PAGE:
Looks like Samsung has pretty high hopes for next year in terms of mobile phone sales. The Korean company thinks it will extend its lead over Apple, its main rival in the smartphone space – and by a lot.
Samsung is widely expected to ship around 420 million phones this year. Next year, though, the company says it will manage 510 million sales. What’s more, a whopping 390 million of those should be smartphones alone, with the remaining 120 million being feature phones.
In percentage points, Samsung thus expects to sell around 20% more devices in 2013 compared to this year.
This information comes from “an executive at one of Samsung’s key suppliers”, according to The Korea Times. The estimates above contradict a forecast from Gartner, the leading market researcher, that predicted 250 million to 300 million smartphone sales for Samsung next year. Then again, analysts have been wrong in assessing the smartphone market’s growth (and Android’s, and Samsung’s) many times before.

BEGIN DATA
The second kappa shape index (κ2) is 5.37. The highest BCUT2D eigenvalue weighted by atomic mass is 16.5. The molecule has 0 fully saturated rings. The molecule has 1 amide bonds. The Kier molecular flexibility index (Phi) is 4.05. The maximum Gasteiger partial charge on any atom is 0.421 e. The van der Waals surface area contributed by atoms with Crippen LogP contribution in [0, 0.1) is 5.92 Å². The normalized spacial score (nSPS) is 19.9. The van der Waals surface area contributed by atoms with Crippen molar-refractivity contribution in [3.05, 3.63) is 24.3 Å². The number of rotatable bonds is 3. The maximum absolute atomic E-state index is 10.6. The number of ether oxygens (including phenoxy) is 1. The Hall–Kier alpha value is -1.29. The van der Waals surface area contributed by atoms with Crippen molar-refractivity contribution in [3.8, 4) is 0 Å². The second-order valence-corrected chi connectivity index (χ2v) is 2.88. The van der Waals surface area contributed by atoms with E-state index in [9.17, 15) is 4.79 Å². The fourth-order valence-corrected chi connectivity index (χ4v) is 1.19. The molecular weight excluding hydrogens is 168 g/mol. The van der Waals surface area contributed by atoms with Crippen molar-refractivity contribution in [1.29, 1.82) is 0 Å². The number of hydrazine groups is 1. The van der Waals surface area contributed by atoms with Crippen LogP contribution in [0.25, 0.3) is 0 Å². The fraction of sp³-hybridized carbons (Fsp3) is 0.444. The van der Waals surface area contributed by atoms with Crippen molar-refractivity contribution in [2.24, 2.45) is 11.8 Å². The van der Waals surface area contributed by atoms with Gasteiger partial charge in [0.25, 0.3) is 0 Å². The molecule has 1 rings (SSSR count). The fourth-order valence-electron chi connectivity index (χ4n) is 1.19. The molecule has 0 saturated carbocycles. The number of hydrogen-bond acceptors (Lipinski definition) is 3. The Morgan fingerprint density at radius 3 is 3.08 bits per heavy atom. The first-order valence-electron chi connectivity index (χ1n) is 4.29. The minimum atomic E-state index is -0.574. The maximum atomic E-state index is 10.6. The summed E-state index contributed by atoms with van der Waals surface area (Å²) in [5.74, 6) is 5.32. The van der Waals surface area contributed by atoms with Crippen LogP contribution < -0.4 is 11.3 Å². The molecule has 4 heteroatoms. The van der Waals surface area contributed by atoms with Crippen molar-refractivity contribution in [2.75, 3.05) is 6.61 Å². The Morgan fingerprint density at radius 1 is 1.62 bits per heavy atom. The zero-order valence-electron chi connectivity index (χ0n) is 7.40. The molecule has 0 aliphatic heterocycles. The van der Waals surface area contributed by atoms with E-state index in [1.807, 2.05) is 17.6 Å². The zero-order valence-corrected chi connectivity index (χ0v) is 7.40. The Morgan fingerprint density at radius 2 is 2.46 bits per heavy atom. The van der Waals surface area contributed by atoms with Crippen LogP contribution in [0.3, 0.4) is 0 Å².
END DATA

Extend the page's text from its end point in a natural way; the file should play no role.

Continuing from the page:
On a side note, Samsung going from 600,000 smartphones sold in 2009 to 390 million in 2013 is… quite an achievement, surely you must agree.
The Korean company is also on track to replace Nokia as the world’s biggest phone maker in 2012, after no less than 14 years in which the Finns reigned supreme on that front.
An analyst at Samsung Securities expects Samsung to post a 21 trillion won ($19.55 billion) profit for 2013, up from 19 trillion won ($17.68 billion) this year.
According to yet another source, Samsung will make 240 million of its phones next year in Vietnam, 170 million in China, 40 million in South Korea, and 20 million in India. The company is expected to invest around $2.2 billion in its Vietnamese facilities by 2020 to boost their output even more. This will allow for savings on manufacturing and logistics costs, savings which apparently will be passed on to the company’s customers.
A Samsung official has been quoted as saying that by offering better prices to consumers in developing nations, the company will find a new way to grow its sales. Also, LTE-capable Samsung devices should get more affordable too. So although there are ‘some possibilities’ for smartphone demand to slow down in the next period, Samsung is confident that it’s got what it takes to alleviate that risk.
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